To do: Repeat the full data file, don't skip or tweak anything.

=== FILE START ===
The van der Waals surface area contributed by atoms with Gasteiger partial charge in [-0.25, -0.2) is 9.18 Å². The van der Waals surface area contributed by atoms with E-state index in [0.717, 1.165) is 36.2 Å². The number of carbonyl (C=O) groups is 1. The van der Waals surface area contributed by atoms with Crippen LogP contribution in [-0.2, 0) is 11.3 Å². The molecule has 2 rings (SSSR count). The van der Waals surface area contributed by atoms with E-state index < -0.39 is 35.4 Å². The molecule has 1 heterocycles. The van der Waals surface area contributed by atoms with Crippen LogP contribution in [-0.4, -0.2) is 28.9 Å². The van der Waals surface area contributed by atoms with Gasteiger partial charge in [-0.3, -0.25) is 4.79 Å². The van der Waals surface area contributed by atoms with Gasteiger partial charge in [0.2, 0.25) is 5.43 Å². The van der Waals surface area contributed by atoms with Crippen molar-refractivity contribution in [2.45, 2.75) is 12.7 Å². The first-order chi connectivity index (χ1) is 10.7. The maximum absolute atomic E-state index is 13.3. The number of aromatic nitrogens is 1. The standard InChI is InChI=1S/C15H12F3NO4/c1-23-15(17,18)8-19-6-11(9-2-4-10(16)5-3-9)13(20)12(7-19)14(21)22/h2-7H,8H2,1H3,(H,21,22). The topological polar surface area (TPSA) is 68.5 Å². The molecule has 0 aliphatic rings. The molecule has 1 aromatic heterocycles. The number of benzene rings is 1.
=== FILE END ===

The van der Waals surface area contributed by atoms with Gasteiger partial charge in [-0.25, -0.2) is 9.18 Å². The van der Waals surface area contributed by atoms with E-state index in [0.717, 1.165) is 36.2 Å². The number of carbonyl (C=O) groups is 1. The van der Waals surface area contributed by atoms with Crippen LogP contribution in [-0.2, 0) is 11.3 Å². The molecule has 2 rings (SSSR count). The van der Waals surface area contributed by atoms with E-state index < -0.39 is 35.4 Å². The molecule has 1 heterocycles. The van der Waals surface area contributed by atoms with Crippen LogP contribution in [-0.4, -0.2) is 28.9 Å². The van der Waals surface area contributed by atoms with Gasteiger partial charge in [-0.3, -0.25) is 4.79 Å². The van der Waals surface area contributed by atoms with Gasteiger partial charge in [0.2, 0.25) is 5.43 Å². The van der Waals surface area contributed by atoms with Crippen molar-refractivity contribution in [2.45, 2.75) is 12.7 Å². The first-order chi connectivity index (χ1) is 10.7. The maximum absolute atomic E-state index is 13.3. The number of aromatic nitrogens is 1. The standard InChI is InChI=1S/C15H12F3NO4/c1-23-15(17,18)8-19-6-11(9-2-4-10(16)5-3-9)13(20)12(7-19)14(21)22/h2-7H,8H2,1H3,(H,21,22). The topological polar surface area (TPSA) is 68.5 Å². The molecule has 0 aliphatic rings. The molecule has 1 aromatic heterocycles. The number of benzene rings is 1.